During the contentious debates in Congress over a plan to slash federal funding for Planned Parenthood, Senator John Kyl of Arizona erroneously stated on April 8 that “well over 90%” of the organization’s activity was related to abortion. After constituents and the media complained that the real figure was actually closer to 3% (CNN video), Kyl’s office claimed that the exaggerated number stated on the floor of Congress was “not intended to be a factual statement.” This odd retraction inspired much merriment by late-night comedian Stephen Colbert, who launched a humorous Twitter campaign of non-factual statements about Senator Kyl.
This week’s Time magazine reports that Kyl’s now-infamous 90% figure has been edited from the Congressional Record, the daily transcript of debates and remarks from the floor of Congress. Indeed, the April 8 issue of the Congressional Record now records Kyl as saying: “If you want an abortion you go to Planned Parenthood and that is what Planned Parenthood does.” (PDF page S2289).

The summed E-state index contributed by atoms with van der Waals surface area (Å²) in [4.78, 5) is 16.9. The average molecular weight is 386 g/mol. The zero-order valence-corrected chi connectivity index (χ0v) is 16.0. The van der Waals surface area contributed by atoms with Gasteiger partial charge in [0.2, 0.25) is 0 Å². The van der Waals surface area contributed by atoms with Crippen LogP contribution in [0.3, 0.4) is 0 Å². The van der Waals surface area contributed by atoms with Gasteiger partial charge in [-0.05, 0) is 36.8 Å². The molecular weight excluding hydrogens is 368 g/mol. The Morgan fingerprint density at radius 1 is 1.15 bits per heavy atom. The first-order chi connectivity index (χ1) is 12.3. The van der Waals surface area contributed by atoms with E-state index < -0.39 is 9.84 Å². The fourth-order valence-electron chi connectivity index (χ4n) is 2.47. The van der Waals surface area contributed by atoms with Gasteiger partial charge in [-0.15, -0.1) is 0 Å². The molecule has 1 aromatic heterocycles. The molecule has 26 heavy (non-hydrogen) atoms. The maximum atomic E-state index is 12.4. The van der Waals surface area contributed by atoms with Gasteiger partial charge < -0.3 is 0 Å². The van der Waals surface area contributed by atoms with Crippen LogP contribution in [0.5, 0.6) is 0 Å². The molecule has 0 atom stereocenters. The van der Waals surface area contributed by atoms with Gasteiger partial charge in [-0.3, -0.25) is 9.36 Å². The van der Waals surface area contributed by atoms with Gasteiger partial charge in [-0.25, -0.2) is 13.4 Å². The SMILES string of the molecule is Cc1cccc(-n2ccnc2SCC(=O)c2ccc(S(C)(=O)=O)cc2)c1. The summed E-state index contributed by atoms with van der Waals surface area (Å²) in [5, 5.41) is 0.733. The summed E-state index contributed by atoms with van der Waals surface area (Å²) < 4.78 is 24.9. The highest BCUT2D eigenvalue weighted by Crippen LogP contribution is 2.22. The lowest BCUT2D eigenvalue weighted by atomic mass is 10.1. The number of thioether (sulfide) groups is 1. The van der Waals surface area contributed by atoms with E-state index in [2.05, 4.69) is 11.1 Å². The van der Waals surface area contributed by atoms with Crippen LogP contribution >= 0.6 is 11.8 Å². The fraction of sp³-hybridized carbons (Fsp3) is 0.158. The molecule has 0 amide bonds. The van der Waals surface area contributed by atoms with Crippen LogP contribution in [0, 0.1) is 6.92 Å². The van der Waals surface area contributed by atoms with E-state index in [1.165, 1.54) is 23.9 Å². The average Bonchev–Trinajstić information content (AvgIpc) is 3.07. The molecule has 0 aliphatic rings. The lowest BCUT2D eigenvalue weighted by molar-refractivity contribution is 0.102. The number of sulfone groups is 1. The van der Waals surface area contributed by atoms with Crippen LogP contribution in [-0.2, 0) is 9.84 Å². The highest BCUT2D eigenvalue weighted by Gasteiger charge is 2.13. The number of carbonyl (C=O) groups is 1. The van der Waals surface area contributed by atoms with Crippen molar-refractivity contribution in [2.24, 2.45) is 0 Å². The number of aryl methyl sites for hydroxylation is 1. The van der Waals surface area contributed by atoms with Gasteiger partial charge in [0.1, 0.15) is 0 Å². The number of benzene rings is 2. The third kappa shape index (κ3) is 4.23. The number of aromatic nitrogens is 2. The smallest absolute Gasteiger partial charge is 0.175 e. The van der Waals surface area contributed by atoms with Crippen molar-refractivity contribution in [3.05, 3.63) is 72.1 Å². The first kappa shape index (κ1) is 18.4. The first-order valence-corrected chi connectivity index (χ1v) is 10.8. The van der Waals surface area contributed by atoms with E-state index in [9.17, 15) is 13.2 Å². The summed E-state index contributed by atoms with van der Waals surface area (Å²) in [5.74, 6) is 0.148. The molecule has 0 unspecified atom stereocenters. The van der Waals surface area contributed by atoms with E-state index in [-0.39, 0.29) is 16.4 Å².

But wait. Isn’t the Congressional Record supposed to be the, well, "record" of everything that happens on the floor of Congress? Yes and no. The Library of Congress explains the process on its “About” page: “Members are allowed to edit the transcript of their floor remarks before publication in the daily record or the permanent record.” This situation certainly makes one wonder what choice legislative words may have been lost to history before the age of the 24-hour news cycle.
For more information about the Congressional Record and other congressional publications, check out our research guide to Federal Legislative History.